Brexit: Ministers have failed to answer 60 questions about chaotic new trade rules, business leader protests

Farmers and manufacturers in Northern Ireland warn of looming disaster - without a longer implementation period

Rob Merrick
Deputy Political Editor
Wednesday 18 November 2020 12:22
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Ministers fail to answer 60 questions on post-Brexit trade rules

Ministers have failed to answer 60 questions about chaotic new post-Brexit trade rules, a business leader has revealed – as groups in Northern Ireland warned of looming disaster.

The chief executive of Manufacturing NI sharply criticised the government for leaving firms in the dark, with just six weeks to go until the end of the transition period.

“We asked 67 questions at the beginning of the summer,” Stephen Kelly told MPs. “When we reviewed that, just a couple of weeks ago, 60 of those 67 questions remained unanswered.”

He spoke out as the Ulster Farmers’ Union warned its members had no chance of being ready for the huge changes on 1 January, telling MPs: “That's why we need an implementation, honeymoon period.”

No less than 30 per cent of Northern Ireland’s milk goes to the Republic, while 50 per cent of pigs slaughtered at its abattoirs come from the South – before being sold in the UK with British labels.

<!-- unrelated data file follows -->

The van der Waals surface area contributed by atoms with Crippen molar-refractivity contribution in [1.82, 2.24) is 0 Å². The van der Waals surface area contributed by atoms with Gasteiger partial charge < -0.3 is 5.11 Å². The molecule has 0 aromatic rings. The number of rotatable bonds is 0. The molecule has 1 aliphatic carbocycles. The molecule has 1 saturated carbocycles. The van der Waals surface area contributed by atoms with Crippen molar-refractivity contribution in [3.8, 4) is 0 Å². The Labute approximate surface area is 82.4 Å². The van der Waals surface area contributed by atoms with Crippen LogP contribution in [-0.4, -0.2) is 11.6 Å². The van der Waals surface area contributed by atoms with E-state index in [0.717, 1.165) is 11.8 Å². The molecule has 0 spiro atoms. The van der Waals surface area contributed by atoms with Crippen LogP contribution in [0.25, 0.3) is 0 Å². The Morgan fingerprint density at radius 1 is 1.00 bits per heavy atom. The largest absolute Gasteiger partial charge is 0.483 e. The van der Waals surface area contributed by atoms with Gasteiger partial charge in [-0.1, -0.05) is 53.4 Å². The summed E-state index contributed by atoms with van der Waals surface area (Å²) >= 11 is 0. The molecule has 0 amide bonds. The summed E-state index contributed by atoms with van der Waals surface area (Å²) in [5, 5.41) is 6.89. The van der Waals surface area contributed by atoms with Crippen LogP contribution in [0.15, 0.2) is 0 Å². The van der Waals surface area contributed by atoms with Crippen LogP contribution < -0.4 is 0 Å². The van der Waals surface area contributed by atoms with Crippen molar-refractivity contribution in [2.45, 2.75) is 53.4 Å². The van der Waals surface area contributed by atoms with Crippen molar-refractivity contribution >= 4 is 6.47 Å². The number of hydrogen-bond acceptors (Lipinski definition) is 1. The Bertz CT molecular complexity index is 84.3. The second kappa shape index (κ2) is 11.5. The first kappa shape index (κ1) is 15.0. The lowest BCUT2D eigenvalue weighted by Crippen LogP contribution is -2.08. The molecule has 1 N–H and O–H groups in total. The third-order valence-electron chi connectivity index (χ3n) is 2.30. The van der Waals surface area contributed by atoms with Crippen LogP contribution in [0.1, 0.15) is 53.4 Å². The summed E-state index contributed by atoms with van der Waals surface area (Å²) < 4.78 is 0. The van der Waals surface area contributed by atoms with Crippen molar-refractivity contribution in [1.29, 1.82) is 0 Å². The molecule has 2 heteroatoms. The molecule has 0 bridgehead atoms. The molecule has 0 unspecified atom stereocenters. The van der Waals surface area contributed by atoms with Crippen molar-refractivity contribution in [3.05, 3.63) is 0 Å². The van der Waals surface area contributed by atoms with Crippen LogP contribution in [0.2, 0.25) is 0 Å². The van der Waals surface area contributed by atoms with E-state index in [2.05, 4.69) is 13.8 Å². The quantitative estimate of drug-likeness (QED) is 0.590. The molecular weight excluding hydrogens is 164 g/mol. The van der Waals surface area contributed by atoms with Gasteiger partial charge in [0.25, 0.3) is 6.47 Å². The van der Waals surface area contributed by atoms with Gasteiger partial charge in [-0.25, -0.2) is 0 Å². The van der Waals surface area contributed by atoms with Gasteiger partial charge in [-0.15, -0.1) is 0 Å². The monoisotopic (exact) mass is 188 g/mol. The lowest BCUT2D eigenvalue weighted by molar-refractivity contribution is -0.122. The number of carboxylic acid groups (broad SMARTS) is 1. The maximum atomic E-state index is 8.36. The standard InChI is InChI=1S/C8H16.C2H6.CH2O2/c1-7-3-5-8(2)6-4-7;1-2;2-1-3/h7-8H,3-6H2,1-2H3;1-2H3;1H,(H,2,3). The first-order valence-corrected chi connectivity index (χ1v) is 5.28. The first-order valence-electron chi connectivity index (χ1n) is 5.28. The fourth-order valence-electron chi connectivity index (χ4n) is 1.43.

“We're now in the middle of November, we don't know what needs to be on those labels,” warned Victor Chestnutt, the farmers’ union’s president.

Mr Kelly warned the aerospace industry – which accounts for 10 per cent of Northern Ireland’s exports – was already in “deep distress at the moment”.

“If we lose that business, we lose a huge chunk of our exports overnight,” he told the Commons Brexit committee.

Mr Kelly added: “Northern Ireland's business community will not be ready for the 1st of January, quite simply. We have had no conversations with anyone about goods at risk.”

The organisations are urging the EU and the UK to delay the new rules. “We need an implementation period,” said Aodhán Connolly, the director of the Northern Ireland Retail Consortium.

The Northern Ireland Protocol will introduce new border controls in the Irish Sea – despite Boris Johnson’s denials and claim that they could be ignored.

If there is a no-deal Brexit, all 900,000 deliveries crossing from Great Britain every year would have to be inspected, the committee was told.

Potentially, a lorry carrying sandwiches might need a separate health certificate for every type of sandwich it is transporting.

The inquiry also heard of the complexities of trade across the Irish border to the Republic – with the ingredients for a cottage pie requiring 9 border movements and a bottle of Baileys Irish Cream five.

A survey has found that just 9 per cent of businesses in Northern Ireland are ready for the new checks – with only 39 per cent making preparations, down from 60 per cent because of Covid.

“We are hugely worried,” Mr Connolly said, warning firms were being asked to make changes that would normally take two years in just six weeks.

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